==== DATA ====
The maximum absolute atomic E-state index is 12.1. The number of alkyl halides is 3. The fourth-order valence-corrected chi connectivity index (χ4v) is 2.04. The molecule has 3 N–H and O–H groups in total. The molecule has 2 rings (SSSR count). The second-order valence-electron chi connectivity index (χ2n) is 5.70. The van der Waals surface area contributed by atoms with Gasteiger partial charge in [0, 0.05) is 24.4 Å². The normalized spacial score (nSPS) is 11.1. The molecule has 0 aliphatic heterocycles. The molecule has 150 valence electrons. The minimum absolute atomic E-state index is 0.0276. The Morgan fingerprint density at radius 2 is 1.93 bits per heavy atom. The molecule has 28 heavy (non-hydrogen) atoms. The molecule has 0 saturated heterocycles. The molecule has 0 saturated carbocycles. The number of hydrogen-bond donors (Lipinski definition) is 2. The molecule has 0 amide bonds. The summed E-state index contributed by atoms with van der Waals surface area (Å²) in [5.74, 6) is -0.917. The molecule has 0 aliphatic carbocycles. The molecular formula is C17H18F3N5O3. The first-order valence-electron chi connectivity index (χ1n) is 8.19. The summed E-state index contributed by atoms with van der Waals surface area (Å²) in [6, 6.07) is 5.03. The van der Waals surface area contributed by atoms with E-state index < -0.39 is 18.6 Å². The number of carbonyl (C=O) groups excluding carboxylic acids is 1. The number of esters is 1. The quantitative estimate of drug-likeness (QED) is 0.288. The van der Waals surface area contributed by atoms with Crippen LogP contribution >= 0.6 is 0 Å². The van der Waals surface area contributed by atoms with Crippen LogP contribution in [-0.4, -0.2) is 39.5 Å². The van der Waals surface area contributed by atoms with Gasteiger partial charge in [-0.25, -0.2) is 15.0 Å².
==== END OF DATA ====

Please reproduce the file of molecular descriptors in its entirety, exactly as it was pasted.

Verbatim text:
The maximum absolute atomic E-state index is 12.1. The number of alkyl halides is 3. The fourth-order valence-corrected chi connectivity index (χ4v) is 2.04. The molecule has 3 N–H and O–H groups in total. The molecule has 2 rings (SSSR count). The second-order valence-electron chi connectivity index (χ2n) is 5.70. The van der Waals surface area contributed by atoms with Gasteiger partial charge in [0, 0.05) is 24.4 Å². The normalized spacial score (nSPS) is 11.1. The molecule has 0 aliphatic heterocycles. The molecule has 150 valence electrons. The minimum absolute atomic E-state index is 0.0276. The Morgan fingerprint density at radius 2 is 1.93 bits per heavy atom. The molecule has 28 heavy (non-hydrogen) atoms. The molecule has 0 saturated heterocycles. The molecule has 0 saturated carbocycles. The number of hydrogen-bond donors (Lipinski definition) is 2. The molecule has 0 amide bonds. The summed E-state index contributed by atoms with van der Waals surface area (Å²) in [5.74, 6) is -0.917. The molecule has 0 aliphatic carbocycles. The molecular formula is C17H18F3N5O3. The first-order valence-electron chi connectivity index (χ1n) is 8.19. The summed E-state index contributed by atoms with van der Waals surface area (Å²) in [6, 6.07) is 5.03. The van der Waals surface area contributed by atoms with E-state index < -0.39 is 18.6 Å². The number of carbonyl (C=O) groups excluding carboxylic acids is 1. The number of esters is 1. The quantitative estimate of drug-likeness (QED) is 0.288. The van der Waals surface area contributed by atoms with Crippen LogP contribution >= 0.6 is 0 Å². The van der Waals surface area contributed by atoms with Crippen LogP contribution in [-0.4, -0.2) is 39.5 Å². The van der Waals surface area contributed by atoms with Gasteiger partial charge in [-0.25, -0.2) is 15.0 Å².